The multiple award, indefinite delivery, indefinite quantity contract has a five-year base with one five-year option, and is designed to provide agencies with a central source for acquiring IT solutions.
Sixty-six firms made offers for the contract; GSA had originally said it would select as many as 30 winners.
"We went out to the world in a full and open environment and have conducted the competition, and these are the selections we've made for award," said Jim Ghiloni, program manager for Alliant.
The winners will be available to provide services to agencies across government; awardees will have to further compete for specific IT projects at agencies' request.
Ghiloni said agencies choosing to use the Alliant contract will release task order requests and must comply with the Federal Acquisition Regulation for the second level of competition. Agencies must allow for open competition among the 29 Alliant awardees unless there is justification for a sole-source contract.
Ray Bjorklund, senior vice president and chief knowledge officer at the McLean, Va.-based market research firm Federal Sources, said the contract should provide decent competition, saving agencies and taxpayers money. It will also give agencies a "one-stop shop" for IT needs.
"It is an opportunity for government costumers to have a wider range of contractors and technologies and services easily available to them," Bjorklund said.
While being selected under the contract gives companies access to competition for IT acquisitions, it does not guarantee selection.
"The ceiling is $50 billion over the 10-year life cycle assuming the option is exercised, and companies essentially will compete for their share of that amount," Ghiloni said. "There are no predetermined notions; there is a very minimal minimum guarantee that each company gets but I believe it's in the order of a couple thousand dollars."
Of the 29 firms selected for award, 20 are either on Government Executive's list of the top 200 federal contractors for fiscal 2005 -- released last year -- or are divisions of companies in the top 200. Six awardees are in the top 10.
"When you have a chance to look at the list, I think you'll see that in addition to those I think you referred to as 'the usual suspects,' there are companies that are new to the GSA [governmentwide acquisition contract] environment -- companies that aren't the very largest . . ." Ghiloni said. "We've got the proven industry partners that we've done business with in the past as well as some new partners and some up-and-coming companies we're very excited to do business with."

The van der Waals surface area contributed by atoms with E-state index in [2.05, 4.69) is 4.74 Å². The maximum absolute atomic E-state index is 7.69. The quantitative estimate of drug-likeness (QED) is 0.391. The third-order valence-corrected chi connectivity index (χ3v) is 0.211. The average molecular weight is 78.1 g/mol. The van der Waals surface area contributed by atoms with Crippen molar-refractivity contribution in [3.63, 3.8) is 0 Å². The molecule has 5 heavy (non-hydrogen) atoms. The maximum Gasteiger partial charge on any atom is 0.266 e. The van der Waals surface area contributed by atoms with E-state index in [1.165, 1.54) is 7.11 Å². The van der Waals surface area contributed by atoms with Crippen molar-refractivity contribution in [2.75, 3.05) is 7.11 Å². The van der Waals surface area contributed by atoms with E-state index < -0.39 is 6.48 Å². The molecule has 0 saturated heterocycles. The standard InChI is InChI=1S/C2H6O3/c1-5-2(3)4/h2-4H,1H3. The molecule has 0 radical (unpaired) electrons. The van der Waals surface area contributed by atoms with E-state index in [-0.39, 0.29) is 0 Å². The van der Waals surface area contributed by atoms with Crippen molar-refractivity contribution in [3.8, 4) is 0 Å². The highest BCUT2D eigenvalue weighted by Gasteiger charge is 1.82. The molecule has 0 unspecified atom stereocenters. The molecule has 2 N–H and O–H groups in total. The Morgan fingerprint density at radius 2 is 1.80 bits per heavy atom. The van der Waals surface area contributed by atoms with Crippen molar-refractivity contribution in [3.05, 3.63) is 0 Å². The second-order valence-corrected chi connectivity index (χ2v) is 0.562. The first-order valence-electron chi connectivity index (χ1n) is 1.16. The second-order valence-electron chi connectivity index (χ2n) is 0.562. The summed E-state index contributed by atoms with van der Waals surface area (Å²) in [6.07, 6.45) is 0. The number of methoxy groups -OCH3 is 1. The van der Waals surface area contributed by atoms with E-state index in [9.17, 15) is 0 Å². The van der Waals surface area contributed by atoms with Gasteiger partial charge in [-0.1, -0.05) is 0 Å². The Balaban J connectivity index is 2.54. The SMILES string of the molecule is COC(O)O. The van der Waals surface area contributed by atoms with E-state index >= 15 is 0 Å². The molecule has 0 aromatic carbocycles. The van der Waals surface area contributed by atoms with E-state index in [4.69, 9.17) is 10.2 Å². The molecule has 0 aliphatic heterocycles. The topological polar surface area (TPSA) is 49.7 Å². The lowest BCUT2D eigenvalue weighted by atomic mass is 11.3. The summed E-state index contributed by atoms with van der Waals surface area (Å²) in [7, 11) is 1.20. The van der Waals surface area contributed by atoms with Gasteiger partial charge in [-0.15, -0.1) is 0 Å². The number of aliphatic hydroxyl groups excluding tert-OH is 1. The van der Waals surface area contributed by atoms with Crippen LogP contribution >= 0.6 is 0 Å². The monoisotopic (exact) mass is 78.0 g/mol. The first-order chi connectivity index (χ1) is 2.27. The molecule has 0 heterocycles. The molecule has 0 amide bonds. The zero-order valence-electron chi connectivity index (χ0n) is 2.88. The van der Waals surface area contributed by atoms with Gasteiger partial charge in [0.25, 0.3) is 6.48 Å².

He said GSA must allow a period of time for losing firms to request debriefings and file protests, but that it hopes to begin using the vehicle as soon as possible.
"Our goal is to start using it right away," he said. "I know there are customers that have requirements that are already looking at Alliant to meet those requirements, and we certainly want to make sure it is available to them as soon as possible."
Alliant is a successor to the existing ANSWER and Millenia contracts, which will continue until their expiration dates within the next 12 to 16 months, Ghiloni said.
Bjorklund said the ANSWER and Millenia contracts were extremely popular with agencies, making winning an Alliant award crucial.
"The Alliant program was a must-win for many of these players," Bjorklund said. "In the end, it will be one fewer contract, and that is cheaper because you don't have to sell using multiple vehicles."
The final phase of the contract will begin in December when firms are selected for award under the Alliant Small Business contract.
GSA Deputy Administrator David Bibb said Alliant promotes small business through subcontracting requirements as well. The agreement requires that 50 percent of subcontracting dollars be awarded to small business, with further requirements delineating the amount to go to certain types of businesses such as women-owned, veteran-owned, and urban and rural companies.
Click here for a list of the 29 Alliant winners.